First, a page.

#50ShadesOfSway


Nathalie Dreyfus of Dreyfus & Associates examines the hashtag and whether the prolific marketing and sharing tool can be protected as an intellectual property right

The hashtag is a little tool that can cause quite a stir. In the days following the attack against Charlie Hebdo, the hashtag ‘#JeSuisCharlie’ was tweeted more than five million times worldwide, peaking at 6,500 tweets per minute on the night of the tragedy. In France, in a notice published in the Official Journal on 23 January 2013, the General Commission for Terminology and Neology defined ‘hashtag’, or ‘mot-dièse’, as: “A meaningful sequence of characters without spaces starting with # (hash), which indicates a topic of interest and inserted into a message by his editor to facilitate the identification thereof.”

There is no denying the importance of this new communication tool in our connected society. Within a few years, the hashtag has become a key element of social networks, both for individuals, particularly journalists, as well as for companies through their trademarks.

While hashtags are widely used by their members, they also constitute a new strategic communication tool for businesses as they can reach out to customers through advertising campaigns or contests. The first time the hashtag was used for a campaign, in this case for the Audi brand, was at the Super Bowl in January 2011. Nowadays, companies are increasingly launching commercial or promotional transactions with hashtags. For instance, Nike ran a ‘#MakeItCount’ campaign to celebrate 20 years of business in the football arena. Using hashtags makes marketing operations more interactive than traditional slogans have done in the past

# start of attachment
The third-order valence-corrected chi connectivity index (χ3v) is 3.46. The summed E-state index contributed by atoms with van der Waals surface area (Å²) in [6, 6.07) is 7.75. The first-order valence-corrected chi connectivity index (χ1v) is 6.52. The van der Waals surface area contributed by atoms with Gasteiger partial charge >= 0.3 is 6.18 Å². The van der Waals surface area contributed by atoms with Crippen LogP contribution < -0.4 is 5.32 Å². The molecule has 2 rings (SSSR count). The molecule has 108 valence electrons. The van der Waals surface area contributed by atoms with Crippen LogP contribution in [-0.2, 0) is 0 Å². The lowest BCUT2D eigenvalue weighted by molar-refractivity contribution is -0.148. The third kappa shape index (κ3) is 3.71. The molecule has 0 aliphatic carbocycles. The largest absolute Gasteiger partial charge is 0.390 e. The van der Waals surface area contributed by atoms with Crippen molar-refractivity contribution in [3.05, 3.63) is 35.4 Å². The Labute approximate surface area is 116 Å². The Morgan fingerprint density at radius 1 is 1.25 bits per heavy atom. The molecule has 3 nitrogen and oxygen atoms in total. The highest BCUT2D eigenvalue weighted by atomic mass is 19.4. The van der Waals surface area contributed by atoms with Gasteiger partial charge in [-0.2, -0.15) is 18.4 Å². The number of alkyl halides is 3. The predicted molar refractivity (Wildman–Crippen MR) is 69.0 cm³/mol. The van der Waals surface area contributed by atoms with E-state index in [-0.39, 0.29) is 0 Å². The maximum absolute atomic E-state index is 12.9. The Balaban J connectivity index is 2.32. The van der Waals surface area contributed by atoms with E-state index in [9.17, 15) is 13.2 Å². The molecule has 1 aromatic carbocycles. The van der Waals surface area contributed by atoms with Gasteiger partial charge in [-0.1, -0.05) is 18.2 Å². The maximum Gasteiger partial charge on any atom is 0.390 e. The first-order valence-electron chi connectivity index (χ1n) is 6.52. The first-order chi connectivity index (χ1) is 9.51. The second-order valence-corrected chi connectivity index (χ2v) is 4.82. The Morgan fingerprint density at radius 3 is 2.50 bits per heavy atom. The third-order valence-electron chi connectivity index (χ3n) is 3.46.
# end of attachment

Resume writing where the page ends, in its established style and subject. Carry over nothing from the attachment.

Undoubtedly, the hashtag is a new powerful communication means that companies cannot be without. They try to capitalise on hashtags by using them as a vehicle to foster their trademarks. As they evolve into essential assets for businesses, can we consider the potential protection of hashtags by intellectual property rights?

Copyright law: transposing the protection of the title to the hashtag

Firstly, the hashtag can be protected by copyright provided that it meets the criterion of originality. In France, a hashtag may well be considered as a work of the mind under the French Intellectual Property Code (IPC). According to Article L 112-1 of the IPC: “The provisions of the code protect the rights of authors in all works of the mind, whatever their kind, form of expression, merit or purpose.” The case law relative to copyright protection of the title could be transposed to hashtags to ensure their protection. However, the assessment of originality is subject to a degree of subjectivity, as evidenced by rather random case law, oscillating between ordinary titles and original titles. By way of example, the TV series Les Brigades du Tigre and the novel Les Dames du Lac were considered trivial, while ‘Charlie Hebdo’, or more recently, ‘Cinquante nuances de Grey’ [(Fifty Shades of Grey), were all deemed to be original.